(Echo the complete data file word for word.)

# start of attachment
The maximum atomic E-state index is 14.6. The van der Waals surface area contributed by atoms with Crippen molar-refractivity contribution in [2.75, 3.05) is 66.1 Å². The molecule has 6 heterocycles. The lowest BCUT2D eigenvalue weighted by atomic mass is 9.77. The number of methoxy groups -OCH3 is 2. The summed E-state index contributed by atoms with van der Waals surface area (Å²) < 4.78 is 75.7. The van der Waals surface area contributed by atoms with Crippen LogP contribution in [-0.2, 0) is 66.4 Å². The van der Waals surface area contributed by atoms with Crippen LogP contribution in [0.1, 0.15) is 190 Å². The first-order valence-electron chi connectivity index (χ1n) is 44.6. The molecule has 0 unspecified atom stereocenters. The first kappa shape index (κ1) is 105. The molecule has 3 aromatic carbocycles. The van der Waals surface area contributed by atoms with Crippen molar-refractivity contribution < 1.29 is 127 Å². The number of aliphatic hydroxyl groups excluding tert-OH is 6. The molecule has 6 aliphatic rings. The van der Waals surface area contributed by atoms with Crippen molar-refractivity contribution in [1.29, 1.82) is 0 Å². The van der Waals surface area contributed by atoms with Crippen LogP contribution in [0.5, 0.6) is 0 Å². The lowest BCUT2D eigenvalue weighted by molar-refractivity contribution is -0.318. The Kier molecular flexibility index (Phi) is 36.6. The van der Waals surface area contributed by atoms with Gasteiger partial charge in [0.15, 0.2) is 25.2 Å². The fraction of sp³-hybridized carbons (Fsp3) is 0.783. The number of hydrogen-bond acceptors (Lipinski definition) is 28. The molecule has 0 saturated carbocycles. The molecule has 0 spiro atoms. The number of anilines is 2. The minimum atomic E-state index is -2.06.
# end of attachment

The maximum atomic E-state index is 14.6. The van der Waals surface area contributed by atoms with Crippen molar-refractivity contribution in [2.75, 3.05) is 66.1 Å². The molecule has 6 heterocycles. The lowest BCUT2D eigenvalue weighted by atomic mass is 9.77. The number of methoxy groups -OCH3 is 2. The summed E-state index contributed by atoms with van der Waals surface area (Å²) < 4.78 is 75.7. The van der Waals surface area contributed by atoms with Crippen LogP contribution in [-0.2, 0) is 66.4 Å². The van der Waals surface area contributed by atoms with Crippen LogP contribution in [0.1, 0.15) is 190 Å². The first-order valence-electron chi connectivity index (χ1n) is 44.6. The molecule has 0 unspecified atom stereocenters. The first kappa shape index (κ1) is 105. The molecule has 3 aromatic carbocycles. The van der Waals surface area contributed by atoms with Crippen molar-refractivity contribution < 1.29 is 127 Å². The number of aliphatic hydroxyl groups excluding tert-OH is 6. The molecule has 6 aliphatic rings. The van der Waals surface area contributed by atoms with Crippen molar-refractivity contribution in [1.29, 1.82) is 0 Å². The van der Waals surface area contributed by atoms with Crippen LogP contribution in [0.5, 0.6) is 0 Å². The lowest BCUT2D eigenvalue weighted by molar-refractivity contribution is -0.318. The Kier molecular flexibility index (Phi) is 36.6. The van der Waals surface area contributed by atoms with Gasteiger partial charge in [0.15, 0.2) is 25.2 Å². The fraction of sp³-hybridized carbons (Fsp3) is 0.783. The number of hydrogen-bond acceptors (Lipinski definition) is 28. The molecule has 0 saturated carbocycles. The molecule has 0 spiro atoms. The number of anilines is 2. The minimum atomic E-state index is -2.06.